HOME HEALTH WHISTLEBLOWER BLOG: Florida HHA to Pay $1.65 Million to Settle FCA Whistleblower Lawsuit Alleging Home Health Fraud

The Department of Justice recently announced that A Plus Home Health Care, Inc., and its owners, have agreed to pay $1.65 million to the federal government to settle allegations of Home Health Fraud set forth in a whistleblower lawsuit under the civil False Claims Act. The whistleblower lawsuit alleged that the company compensated physicians to induce them to refer Medicare patients to A Plus’ Home Health Agency. Compensating physicians for the referral of Medicare patients is Home Health Fraud and violates the federal Anti-Kickback Statute. As compliance is a prerequisite to Medicare payment, claims tainted by an Anti-Kickback Statute violation that are subsequently submitted to Medicare for payment violate the civil False Claims Act.

The whistleblower lawsuit alleged that, beginning in 2006, A Plus paid spouses of referring physicians in return for Medicare referrals. Specifically, the whistleblower alleged that the Home Health Agency engaged in Home Health Fraud by providing the spouses of referring physicians with marketing position with A Plus. However, according to the whistleblower’s complaint, the marketing positions were a sham, requiring the spouses to do little, if any actual work. Instead, the salaries paid to the referring physicians were to induce physicians to refer their Medicare patients to A Plus’ Home Health Agency.

In fact, According to the home health whistleblower complaint, one of the owners of A Plus actually fired at least two spouses because their spouses did not refer enough patients to A Plus. And, according to the whistleblower complaint, this Home Health Fraud benefited A Plus’ owners greatly. For example, in 2010, one of the owners received a salary of $685,000 from A Plus when business increased due to increased Medicare referrals generated as a result of the unlawful Home Health kickbacks.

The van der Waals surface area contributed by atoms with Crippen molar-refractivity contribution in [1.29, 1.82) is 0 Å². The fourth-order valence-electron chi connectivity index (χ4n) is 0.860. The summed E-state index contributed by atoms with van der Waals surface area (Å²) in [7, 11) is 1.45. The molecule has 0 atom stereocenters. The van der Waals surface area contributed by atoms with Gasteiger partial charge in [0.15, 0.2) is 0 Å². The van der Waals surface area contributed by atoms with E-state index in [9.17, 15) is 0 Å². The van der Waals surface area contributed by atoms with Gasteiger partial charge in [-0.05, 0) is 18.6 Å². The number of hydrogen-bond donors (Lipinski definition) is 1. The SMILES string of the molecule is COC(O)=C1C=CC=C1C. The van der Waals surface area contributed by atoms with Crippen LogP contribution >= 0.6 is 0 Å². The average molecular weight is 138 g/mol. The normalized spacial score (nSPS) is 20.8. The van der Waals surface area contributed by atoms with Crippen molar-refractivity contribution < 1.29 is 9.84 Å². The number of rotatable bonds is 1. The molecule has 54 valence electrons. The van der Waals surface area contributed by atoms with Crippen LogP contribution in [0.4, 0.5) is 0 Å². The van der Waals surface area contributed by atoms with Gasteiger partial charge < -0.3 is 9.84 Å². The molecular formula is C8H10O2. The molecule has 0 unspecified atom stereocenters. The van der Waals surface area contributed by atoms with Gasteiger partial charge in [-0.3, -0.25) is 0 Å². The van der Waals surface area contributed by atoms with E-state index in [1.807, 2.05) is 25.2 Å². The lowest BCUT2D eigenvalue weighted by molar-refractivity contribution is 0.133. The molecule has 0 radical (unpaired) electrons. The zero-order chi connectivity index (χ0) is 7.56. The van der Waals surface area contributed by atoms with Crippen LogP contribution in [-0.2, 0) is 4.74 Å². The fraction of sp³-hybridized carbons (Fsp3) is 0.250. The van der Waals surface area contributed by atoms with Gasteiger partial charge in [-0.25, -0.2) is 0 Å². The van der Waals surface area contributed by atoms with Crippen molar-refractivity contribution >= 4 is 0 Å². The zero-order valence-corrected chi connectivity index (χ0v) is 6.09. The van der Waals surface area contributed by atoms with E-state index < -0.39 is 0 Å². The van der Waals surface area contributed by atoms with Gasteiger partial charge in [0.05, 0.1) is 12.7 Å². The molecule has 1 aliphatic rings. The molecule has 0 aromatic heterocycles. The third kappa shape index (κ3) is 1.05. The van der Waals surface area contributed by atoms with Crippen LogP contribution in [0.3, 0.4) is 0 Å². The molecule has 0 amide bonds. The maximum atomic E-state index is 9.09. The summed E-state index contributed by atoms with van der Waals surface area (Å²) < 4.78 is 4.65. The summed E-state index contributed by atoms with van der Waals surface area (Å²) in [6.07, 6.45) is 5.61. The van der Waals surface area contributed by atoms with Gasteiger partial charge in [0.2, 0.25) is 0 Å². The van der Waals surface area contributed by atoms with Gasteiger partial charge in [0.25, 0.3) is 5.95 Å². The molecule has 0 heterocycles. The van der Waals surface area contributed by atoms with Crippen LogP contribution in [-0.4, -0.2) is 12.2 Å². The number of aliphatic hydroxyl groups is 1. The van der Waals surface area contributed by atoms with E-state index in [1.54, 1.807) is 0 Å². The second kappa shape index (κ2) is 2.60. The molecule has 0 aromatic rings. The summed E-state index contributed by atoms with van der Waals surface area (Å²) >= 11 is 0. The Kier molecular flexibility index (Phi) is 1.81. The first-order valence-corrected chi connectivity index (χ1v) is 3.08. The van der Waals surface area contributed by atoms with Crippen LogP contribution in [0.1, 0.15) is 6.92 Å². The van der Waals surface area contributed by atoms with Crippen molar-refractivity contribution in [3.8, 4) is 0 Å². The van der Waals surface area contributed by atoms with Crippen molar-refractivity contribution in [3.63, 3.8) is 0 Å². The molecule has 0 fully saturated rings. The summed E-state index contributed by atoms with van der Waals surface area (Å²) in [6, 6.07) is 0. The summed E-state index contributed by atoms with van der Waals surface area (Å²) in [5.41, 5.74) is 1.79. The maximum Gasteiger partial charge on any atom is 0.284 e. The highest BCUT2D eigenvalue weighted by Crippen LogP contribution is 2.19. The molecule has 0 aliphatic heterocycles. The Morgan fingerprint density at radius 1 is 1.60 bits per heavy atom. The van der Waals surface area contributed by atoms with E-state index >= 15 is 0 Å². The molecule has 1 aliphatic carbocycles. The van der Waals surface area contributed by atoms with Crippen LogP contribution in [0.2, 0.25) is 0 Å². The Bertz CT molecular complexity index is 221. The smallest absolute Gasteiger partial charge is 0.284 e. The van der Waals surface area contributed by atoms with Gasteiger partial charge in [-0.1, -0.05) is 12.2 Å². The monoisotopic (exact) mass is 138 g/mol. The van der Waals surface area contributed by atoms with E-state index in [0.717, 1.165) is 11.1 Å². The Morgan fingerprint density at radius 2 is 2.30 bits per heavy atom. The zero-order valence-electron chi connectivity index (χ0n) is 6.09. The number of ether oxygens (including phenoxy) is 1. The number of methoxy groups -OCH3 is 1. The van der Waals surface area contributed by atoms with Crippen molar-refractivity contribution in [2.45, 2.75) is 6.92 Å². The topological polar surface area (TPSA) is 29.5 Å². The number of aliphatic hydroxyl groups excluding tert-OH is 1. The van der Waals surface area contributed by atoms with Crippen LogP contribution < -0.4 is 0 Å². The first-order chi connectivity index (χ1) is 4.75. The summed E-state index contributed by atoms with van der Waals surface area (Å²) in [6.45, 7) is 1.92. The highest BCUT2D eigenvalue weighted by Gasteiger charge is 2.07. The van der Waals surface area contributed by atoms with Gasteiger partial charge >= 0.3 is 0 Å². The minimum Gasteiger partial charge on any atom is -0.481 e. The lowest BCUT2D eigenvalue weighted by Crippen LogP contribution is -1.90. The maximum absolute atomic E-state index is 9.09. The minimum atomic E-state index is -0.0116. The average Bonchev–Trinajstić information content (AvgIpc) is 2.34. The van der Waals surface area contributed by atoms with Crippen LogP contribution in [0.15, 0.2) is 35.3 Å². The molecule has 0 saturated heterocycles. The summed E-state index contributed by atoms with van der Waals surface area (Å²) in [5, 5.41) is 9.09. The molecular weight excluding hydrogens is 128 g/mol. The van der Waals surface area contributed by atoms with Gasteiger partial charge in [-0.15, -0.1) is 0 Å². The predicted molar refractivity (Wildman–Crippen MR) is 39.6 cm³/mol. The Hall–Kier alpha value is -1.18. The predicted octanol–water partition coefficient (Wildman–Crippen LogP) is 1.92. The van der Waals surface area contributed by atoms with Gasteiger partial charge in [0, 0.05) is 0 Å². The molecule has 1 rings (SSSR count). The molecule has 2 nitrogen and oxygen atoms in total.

The settlement resolves allegations of Home Health Fraud that were originally brought by William Guthrie, a former director of development at A Plus, under the qui tam or whistleblower provisions of the False Claims Act, which permit private parties to sue on behalf of the United States for the submission of false claims and to receive a share of any recovery.  The False Claims Act authorizes the United States to intervene in such lawsuits and take over primary responsibility for litigating them, as the United States did here.  Guthrie’s whistleblower compensation share of this settlement has not yet been determined.

The whistleblower lawsuit is captioned United States ex rel. Guthrie v. A Plus Home Health Care, Inc., 12 CV 60629 (S.D. Fla.).  The claims settled by the lawsuit are allegations only, and there has been no determination of liability.

No Fees Without Recovery

Ross M. Wolfe and the Weiser Law Firm litigate whistleblower lawsuits on a contingent fee basis, so whistleblowers do not pay attorneys’ fees or court costs unless there is a recovery.

Please contact Ross M. Wolfe if you would like to speak with a whistleblower attorney for more information about the whistleblower process, Home Health Fraud or to schedule a free consultation to confidentially discuss your potential case.